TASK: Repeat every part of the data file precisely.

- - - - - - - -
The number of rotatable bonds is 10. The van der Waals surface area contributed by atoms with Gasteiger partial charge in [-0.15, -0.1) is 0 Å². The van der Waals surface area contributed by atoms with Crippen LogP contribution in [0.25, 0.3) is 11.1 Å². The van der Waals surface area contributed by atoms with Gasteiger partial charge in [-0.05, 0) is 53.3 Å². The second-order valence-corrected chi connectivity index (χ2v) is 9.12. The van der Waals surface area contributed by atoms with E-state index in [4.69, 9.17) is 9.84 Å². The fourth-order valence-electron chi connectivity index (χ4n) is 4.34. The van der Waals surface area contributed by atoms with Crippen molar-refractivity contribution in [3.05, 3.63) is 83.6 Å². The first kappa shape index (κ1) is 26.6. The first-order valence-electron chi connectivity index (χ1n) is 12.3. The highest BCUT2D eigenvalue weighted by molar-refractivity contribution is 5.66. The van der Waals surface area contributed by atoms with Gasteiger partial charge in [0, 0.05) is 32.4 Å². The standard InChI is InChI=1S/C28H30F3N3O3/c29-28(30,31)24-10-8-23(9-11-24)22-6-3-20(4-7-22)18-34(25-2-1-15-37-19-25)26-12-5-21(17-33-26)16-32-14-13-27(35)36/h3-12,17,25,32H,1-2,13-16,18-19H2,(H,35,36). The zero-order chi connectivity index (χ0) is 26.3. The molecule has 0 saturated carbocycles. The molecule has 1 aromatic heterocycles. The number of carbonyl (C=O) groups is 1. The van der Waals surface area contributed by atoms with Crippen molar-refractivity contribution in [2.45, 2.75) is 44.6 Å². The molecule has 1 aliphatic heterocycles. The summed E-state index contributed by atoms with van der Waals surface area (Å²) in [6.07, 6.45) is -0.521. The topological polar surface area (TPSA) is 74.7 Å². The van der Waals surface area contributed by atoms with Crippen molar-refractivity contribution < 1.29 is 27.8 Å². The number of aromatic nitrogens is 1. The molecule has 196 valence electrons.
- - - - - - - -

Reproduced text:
The number of rotatable bonds is 10. The van der Waals surface area contributed by atoms with Gasteiger partial charge in [-0.15, -0.1) is 0 Å². The van der Waals surface area contributed by atoms with Crippen LogP contribution in [0.25, 0.3) is 11.1 Å². The van der Waals surface area contributed by atoms with Gasteiger partial charge in [-0.05, 0) is 53.3 Å². The second-order valence-corrected chi connectivity index (χ2v) is 9.12. The van der Waals surface area contributed by atoms with E-state index in [4.69, 9.17) is 9.84 Å². The fourth-order valence-electron chi connectivity index (χ4n) is 4.34. The van der Waals surface area contributed by atoms with Crippen molar-refractivity contribution in [3.05, 3.63) is 83.6 Å². The first kappa shape index (κ1) is 26.6. The first-order valence-electron chi connectivity index (χ1n) is 12.3. The highest BCUT2D eigenvalue weighted by molar-refractivity contribution is 5.66. The van der Waals surface area contributed by atoms with Gasteiger partial charge in [0, 0.05) is 32.4 Å². The standard InChI is InChI=1S/C28H30F3N3O3/c29-28(30,31)24-10-8-23(9-11-24)22-6-3-20(4-7-22)18-34(25-2-1-15-37-19-25)26-12-5-21(17-33-26)16-32-14-13-27(35)36/h3-12,17,25,32H,1-2,13-16,18-19H2,(H,35,36). The zero-order chi connectivity index (χ0) is 26.3. The molecule has 0 saturated carbocycles. The molecule has 1 aromatic heterocycles. The number of carbonyl (C=O) groups is 1. The van der Waals surface area contributed by atoms with Crippen molar-refractivity contribution in [2.45, 2.75) is 44.6 Å². The molecule has 1 aliphatic heterocycles. The summed E-state index contributed by atoms with van der Waals surface area (Å²) in [6.07, 6.45) is -0.521. The topological polar surface area (TPSA) is 74.7 Å². The van der Waals surface area contributed by atoms with Crippen molar-refractivity contribution < 1.29 is 27.8 Å². The number of aromatic nitrogens is 1. The molecule has 196 valence electrons.